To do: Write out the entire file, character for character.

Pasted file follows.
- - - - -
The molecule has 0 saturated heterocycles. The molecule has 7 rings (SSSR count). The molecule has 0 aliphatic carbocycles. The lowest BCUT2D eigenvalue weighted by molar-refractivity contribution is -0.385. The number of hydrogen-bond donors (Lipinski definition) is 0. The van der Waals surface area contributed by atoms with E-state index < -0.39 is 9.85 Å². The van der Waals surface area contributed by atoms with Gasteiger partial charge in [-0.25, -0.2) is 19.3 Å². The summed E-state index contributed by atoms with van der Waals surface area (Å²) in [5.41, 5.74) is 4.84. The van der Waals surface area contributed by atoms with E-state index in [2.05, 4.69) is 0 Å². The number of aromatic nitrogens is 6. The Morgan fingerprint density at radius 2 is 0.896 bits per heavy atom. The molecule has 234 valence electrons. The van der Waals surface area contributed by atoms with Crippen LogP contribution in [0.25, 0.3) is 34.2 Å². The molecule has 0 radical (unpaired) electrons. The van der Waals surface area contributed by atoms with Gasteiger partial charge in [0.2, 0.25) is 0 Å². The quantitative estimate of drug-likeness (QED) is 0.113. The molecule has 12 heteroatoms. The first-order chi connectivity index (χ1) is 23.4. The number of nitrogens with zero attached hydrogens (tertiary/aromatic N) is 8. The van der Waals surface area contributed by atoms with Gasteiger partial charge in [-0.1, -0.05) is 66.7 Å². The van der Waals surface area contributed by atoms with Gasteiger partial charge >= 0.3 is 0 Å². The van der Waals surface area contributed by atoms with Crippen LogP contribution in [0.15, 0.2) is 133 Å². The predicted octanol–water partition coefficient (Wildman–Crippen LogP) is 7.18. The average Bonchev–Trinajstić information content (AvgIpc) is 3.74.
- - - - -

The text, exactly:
The molecule has 0 saturated heterocycles. The molecule has 7 rings (SSSR count). The molecule has 0 aliphatic carbocycles. The lowest BCUT2D eigenvalue weighted by molar-refractivity contribution is -0.385. The number of hydrogen-bond donors (Lipinski definition) is 0. The van der Waals surface area contributed by atoms with E-state index < -0.39 is 9.85 Å². The van der Waals surface area contributed by atoms with Gasteiger partial charge in [-0.25, -0.2) is 19.3 Å². The summed E-state index contributed by atoms with van der Waals surface area (Å²) in [5.41, 5.74) is 4.84. The van der Waals surface area contributed by atoms with E-state index in [2.05, 4.69) is 0 Å². The number of aromatic nitrogens is 6. The Morgan fingerprint density at radius 2 is 0.896 bits per heavy atom. The molecule has 234 valence electrons. The van der Waals surface area contributed by atoms with Crippen LogP contribution in [0.25, 0.3) is 34.2 Å². The molecule has 0 radical (unpaired) electrons. The van der Waals surface area contributed by atoms with Gasteiger partial charge in [0.2, 0.25) is 0 Å². The quantitative estimate of drug-likeness (QED) is 0.113. The molecule has 12 heteroatoms. The first-order chi connectivity index (χ1) is 23.4. The number of nitrogens with zero attached hydrogens (tertiary/aromatic N) is 8. The van der Waals surface area contributed by atoms with Gasteiger partial charge in [-0.1, -0.05) is 66.7 Å². The van der Waals surface area contributed by atoms with Gasteiger partial charge >= 0.3 is 0 Å². The van der Waals surface area contributed by atoms with Crippen LogP contribution in [0.15, 0.2) is 133 Å². The predicted octanol–water partition coefficient (Wildman–Crippen LogP) is 7.18. The average Bonchev–Trinajstić information content (AvgIpc) is 3.74.